Paul Layton at The Plough in Alvescot

It was love at first sight. Something about the welcoming vibe, eccentric touches, bright paint, the decor, the pictures, the passion. You could tell from the moment we stepped foot in the door that The Plough in Alvescot was somewhere people were going to adore.

Taken over three weeks ago by Paul Layton and his partner Monica, and opened a week later, the transformation is already heart-warming. The carpets, bathrooms and signage are next, but what you see is basically what you’re going to get, and the clientele is already lapping it up.

The Plough in Alvescot

The taster plate menu has a lot to do it with. No gastropub food here, but instead a wonderful and enticing selection of Paul’s dishes you actually want to eat, share and enjoy.

Whether you do that over a pint at the bar, or with a large group of friends, is up to you, but both were in evidence when we popped in this week.

Monica at The Plough in Alvescot

Paul has worked everywhere and with everyone, he’s that sort of chef, matter-of-fact, doesn’t see that all the fuss is about. But having moved to the area recently, he couldn’t find anywhere to eat and when he heard The Plough, situated between Bampton and Carterton, was up for grabs, was in like a shot.

“I am a bit cavalier I suppose, but I like going into places and turning them around. It’s what I’m good at, and luckily I’m a good chef with an eye for decor. So yes, this is a risk -it’s me and Monica’s first pub together, but it’s a bit of me, and if it doesn’t work out, good chefs are in always demand…..

The sharing plates

So what is Paul aiming for at The Plough? “An oldy-worldy pub with a contemporary menu – whether it’s monkfish tacos, and crab on toast, or chips with curry sauce and faggots, to satisfy my Northern roots. And people seem to love it,” he shrugs.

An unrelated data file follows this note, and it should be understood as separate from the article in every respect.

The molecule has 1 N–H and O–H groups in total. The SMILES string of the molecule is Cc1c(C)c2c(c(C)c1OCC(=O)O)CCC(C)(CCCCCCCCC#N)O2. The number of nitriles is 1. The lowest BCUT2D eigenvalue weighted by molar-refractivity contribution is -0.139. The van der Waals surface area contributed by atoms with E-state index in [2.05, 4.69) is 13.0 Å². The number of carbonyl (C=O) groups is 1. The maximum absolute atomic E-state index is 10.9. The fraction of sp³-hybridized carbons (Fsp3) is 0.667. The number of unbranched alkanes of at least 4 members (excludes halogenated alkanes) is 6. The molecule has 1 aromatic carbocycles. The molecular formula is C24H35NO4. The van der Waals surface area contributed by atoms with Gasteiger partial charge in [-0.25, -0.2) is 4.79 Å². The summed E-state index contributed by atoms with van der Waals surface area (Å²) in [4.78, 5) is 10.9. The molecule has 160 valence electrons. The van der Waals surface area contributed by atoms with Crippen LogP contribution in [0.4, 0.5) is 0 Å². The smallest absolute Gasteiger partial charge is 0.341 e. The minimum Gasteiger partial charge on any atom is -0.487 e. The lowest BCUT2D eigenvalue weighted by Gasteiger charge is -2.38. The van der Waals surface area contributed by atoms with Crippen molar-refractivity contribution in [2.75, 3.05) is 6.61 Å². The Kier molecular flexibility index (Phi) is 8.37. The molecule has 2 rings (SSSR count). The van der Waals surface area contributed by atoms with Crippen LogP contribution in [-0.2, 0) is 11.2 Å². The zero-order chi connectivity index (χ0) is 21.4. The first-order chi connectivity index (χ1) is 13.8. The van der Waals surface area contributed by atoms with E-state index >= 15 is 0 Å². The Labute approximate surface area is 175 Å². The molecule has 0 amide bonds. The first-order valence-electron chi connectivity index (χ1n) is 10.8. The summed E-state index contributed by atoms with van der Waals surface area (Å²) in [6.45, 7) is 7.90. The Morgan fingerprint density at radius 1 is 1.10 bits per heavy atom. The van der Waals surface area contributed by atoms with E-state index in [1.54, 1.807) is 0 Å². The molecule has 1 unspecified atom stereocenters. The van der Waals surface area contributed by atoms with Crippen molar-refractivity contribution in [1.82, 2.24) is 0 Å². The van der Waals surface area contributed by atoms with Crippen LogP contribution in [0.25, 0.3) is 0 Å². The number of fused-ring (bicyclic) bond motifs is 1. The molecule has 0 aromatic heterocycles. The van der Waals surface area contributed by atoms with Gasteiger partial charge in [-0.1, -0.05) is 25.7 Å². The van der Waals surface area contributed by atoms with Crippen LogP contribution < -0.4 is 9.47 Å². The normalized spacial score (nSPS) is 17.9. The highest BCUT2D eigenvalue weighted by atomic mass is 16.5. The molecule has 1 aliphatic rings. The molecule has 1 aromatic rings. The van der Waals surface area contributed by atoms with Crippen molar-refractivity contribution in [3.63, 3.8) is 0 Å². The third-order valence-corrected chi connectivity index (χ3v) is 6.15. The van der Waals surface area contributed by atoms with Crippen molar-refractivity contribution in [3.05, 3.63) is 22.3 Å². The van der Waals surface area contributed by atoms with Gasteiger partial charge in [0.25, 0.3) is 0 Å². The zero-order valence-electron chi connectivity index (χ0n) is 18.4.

We certainly did. The chips with curry sauce by the way were a massive highlight, the huge crispy chips, soft in the middle, served with a vast bowl of home-made curry sauce were so moreish they had to be physically removed.

Monkfish tacos

We also relished said tacos; beautifully presented, the fish set against the lime, ceviche style. And the Godminster cheese pot with chargrilled fingers of sourdough (from local bakery Lynwood & Co delivered while we were there) which was like an English fondue (£9.50), and the delicate shredded crab served on toast with aioli and watercress, the shellfish freshly delivered that morning.

Then some of the soft tender braised beef cheeks with crispy kale, celeriac, horseradish and liquor (£14.50) and the chilled vegetable salad with salsa verde (crunchy with gherkins). The vegetable gyozas also disappeared in a trice.

Vegetable gyozas

We were on a roll and we’d only scratched the surface. But the joy was that there was no rush, you could graze and share and chat and sample without any set starter, main, dessert formula, which is so refreshing.

Any criticisms? The cheesy dip could have done with a bit of booze, and The Plough isn’t particularly cheap, but then sharing plates are deceptive like that. Otherwise it was great.

The beef cheeks

We managed two desserts (they change on a regular basis) – the milk chocolate ganache tart (£7) and a treacle and coconut slice with clotted cream that defied belief, so rich and dense that I didn’t really know what to do with myself.

The chocolate tart

So yes, I was impressed, but more than that I really enjoyed myself. The Plough in Alvescot is my kind of place and Paul and Monica are onto a winner there. And with a pizza van being converted for the summer, and a big beer garden to boot, it’s going to be busy!

The treacle and coconut slice

The Plough, Main Rd, Alvescot, Bampton OX18 2PU. For more details go to